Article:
272. THE NINE SCHOOLBOYS. This is a new and interesting companion puzzle to the "Fifteen Schoolgirls" (see solution of No. 269), and even in the simplest possible form in which I present it there are unquestionable difficulties. Nine schoolboys walk out in triplets on the six week days so that no boy ever walks _side by side_ with any other boy more than once. How would you arrange them?
If we represent them by the first nine letters of the alphabet, they (1/2)
might be grouped on the first day as follows:--
A B C
D E F
G H I
Then A can never walk again side by side with B, or B with C, or D with E, and so on. But A can, of course, walk side by side with C. It is here not a question of being together in the same triplet, but of walking side by side in a triplet. Under these conditions they can walk out on six days; under the "Schoolgirls" conditions they can only walk on four days. (2/2)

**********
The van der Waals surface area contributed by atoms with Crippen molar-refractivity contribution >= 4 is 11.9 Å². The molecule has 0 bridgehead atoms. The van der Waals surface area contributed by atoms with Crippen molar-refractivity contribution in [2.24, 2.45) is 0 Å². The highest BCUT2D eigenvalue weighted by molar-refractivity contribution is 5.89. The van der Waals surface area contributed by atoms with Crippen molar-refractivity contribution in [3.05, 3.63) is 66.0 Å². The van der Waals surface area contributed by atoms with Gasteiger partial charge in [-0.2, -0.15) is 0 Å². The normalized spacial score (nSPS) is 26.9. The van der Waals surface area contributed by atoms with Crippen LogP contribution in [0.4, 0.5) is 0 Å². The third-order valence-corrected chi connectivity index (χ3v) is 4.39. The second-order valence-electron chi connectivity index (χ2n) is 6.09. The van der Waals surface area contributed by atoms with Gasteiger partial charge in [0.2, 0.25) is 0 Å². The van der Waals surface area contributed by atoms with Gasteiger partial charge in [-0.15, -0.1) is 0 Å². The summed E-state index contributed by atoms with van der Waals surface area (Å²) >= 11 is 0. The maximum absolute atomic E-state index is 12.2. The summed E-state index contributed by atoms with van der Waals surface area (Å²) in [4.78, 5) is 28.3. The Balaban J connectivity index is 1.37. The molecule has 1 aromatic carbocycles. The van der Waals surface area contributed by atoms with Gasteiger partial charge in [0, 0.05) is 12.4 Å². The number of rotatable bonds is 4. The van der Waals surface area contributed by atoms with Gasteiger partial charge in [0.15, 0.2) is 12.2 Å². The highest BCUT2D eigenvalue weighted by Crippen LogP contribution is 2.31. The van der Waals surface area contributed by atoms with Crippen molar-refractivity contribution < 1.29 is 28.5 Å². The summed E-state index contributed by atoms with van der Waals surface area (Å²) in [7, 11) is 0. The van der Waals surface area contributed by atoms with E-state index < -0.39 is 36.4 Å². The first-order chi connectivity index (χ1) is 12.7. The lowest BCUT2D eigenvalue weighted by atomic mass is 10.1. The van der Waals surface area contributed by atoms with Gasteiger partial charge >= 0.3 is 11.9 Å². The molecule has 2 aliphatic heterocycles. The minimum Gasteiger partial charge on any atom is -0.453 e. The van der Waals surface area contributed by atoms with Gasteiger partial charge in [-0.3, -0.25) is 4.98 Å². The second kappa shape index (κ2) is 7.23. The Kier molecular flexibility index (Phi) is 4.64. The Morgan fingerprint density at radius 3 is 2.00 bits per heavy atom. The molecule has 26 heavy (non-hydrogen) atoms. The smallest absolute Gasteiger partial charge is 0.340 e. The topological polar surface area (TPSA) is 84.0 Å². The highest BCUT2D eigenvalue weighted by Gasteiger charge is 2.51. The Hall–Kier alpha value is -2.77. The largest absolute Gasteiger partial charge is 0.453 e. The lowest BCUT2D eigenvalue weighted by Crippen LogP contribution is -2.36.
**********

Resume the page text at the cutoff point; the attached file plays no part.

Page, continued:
SOLUTION TO 272. THE NINE SCHOOLBOYS. (1/3)
The boys can walk out as follows:--
1st Day. 2nd Day. 3rd Day.
A B C B F H F A G
D E F E I A I D B
G H I C G D H C E
4th Day. 5th Day. 6th Day.
A D H G B I D C A
B E G C F D E H B
F I C H A E I G F
Every boy will then have walked by the side of every other boy once and once only.
Dealing with the problem generally, 12n+9 boys may walk out in triplets
SOLUTION TO 272. THE NINE SCHOOLBOYS. (2/3)
under the conditions on 9n+6 days, where n may be nought or any integer. Every possible pair will occur once. Call the number of boys m. Then every boy will pair m-1 times, of which (m-1)/4 times he will be in the middle of a triplet and (m-1)/2 times on the outside. Thus, if we refer to the solution above, we find that every boy is in the middle twice (making 4 pairs) and four times on the outside (making the remaining 4
SOLUTION TO 272. THE NINE SCHOOLBOYS. (3/3)
pairs of his 8). The reader may now like to try his hand at solving the two next cases of 21 boys on 15 days, and 33 boys on 24 days. It is,
perhaps, interesting to note that a school of 489 boys could thus walk out daily in one leap year, but it would take 731 girls (referred to in the solution to No. 269) to perform their particular feat by a daily walk in a year of 365 days.
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